Pho Bo Soup Ingredients

Pho Bo Soup Ingredients

Cheater Pho Bo (Vietnamese Beef Noodle Soup)

2 or 3 star anise
3 spice cloves
1/2 teaspoon black peppercorns
1 3-inch cinnamon stick
2 garlic gloves, peeled, smashed and sliced
1 3-inch-long piece fresh ginger peeled and cut in half lengthwise
6 cups homemade or quality low-sodium beef broth
2 tablespoons soy sauce
1 tablespoon fresh lime juice
4 ounces dried rice noodles
1/2 pound top loin steak, or any other steak, partially frozen and sliced very thin
2 or 3 green onions, sliced thin
Handful of fresh cilantro, coarsely chopped
Handful of fresh basil, coarsely chopped
1/2 small onion, sliced very thin
1 cup or so bean sprouts, rinsed
1 lime, cut into wedges
Sriracha or Sambal Oelek chile paste (or both!)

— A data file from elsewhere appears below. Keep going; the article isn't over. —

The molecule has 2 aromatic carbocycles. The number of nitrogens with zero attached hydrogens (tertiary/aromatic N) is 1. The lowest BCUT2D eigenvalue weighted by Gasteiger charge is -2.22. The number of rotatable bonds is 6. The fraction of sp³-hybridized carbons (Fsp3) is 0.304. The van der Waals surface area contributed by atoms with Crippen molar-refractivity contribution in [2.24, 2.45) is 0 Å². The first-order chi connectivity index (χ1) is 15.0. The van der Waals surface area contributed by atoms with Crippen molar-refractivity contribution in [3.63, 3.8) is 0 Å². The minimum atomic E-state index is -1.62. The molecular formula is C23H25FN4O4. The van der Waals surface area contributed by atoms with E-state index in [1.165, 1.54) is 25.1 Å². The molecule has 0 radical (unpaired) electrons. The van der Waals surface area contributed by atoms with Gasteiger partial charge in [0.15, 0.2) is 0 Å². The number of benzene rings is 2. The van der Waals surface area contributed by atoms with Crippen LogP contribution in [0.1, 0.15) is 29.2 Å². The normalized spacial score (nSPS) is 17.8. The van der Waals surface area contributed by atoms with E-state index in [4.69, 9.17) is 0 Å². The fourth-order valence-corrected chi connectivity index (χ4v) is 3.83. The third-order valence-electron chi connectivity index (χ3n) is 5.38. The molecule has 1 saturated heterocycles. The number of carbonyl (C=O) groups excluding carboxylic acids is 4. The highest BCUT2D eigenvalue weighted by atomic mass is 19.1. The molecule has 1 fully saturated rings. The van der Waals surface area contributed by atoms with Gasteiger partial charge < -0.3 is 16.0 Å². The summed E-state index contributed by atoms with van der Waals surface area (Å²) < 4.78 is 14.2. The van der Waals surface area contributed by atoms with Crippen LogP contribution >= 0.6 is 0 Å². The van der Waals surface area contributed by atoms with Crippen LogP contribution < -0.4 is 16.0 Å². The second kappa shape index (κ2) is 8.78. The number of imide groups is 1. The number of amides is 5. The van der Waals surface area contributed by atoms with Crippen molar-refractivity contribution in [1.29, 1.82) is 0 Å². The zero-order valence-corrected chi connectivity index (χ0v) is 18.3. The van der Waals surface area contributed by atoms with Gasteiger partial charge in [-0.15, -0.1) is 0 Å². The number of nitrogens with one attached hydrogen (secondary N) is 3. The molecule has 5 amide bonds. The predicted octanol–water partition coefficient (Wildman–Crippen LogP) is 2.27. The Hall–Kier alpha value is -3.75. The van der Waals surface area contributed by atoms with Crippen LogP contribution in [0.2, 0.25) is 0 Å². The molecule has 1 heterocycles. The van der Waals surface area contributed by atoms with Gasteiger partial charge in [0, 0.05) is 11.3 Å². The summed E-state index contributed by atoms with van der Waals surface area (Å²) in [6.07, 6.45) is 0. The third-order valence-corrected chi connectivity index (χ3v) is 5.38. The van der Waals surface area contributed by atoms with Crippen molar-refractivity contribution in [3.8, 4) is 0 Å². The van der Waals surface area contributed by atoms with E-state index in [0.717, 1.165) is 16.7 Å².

Hoisin sauce
Fresh jalapeno, sliced thin
Fresh serrano, sliced thin

Pho Bo Garnishes

Pho Bo Garnishes

First off you should prep all your garnishes and steak and set them out on a large platter or board on the table. Next, add the star anise, cloves, peppercorns, cinnamon stick, and garlic to a dry Dutch oven or soup pot over medium heat. Toast the ingredients, tossing around occasionally, until fragrant, about 2 or 3 minutes. Add the beef broth, soy sauce, and lime juice. Bring up to a boil, then reduce to a low simmer for about 30 or 40 minutes.

Dry-Toasting the Aromatics

Dry-Toasting the Aromatics

Meanwhile pour boiling water over the rice noodles in a glass bowl, cover, and soak the noodles for about 10 or 15 minutes. Drain the noodles and portion them and the steak into individual serving bowls.

When ready to serve, strain the broth then pour the simmering beef broth over the steak and noodles using a cup with a spout (such as a glass Pyrex measuring cup). Let each person add any or all garnishes to their bowl. I put everything in mine! I ate this with chopsticks alternating with a spoon, but you could use a fork and spoon instead.

Cheater Pho Bo Vietnamese Noodle Soup

Cheater Pho Bo (Vietnamese Noodle Soup)

Download and Print this Recipe

Download and Print this Yummy Recipe!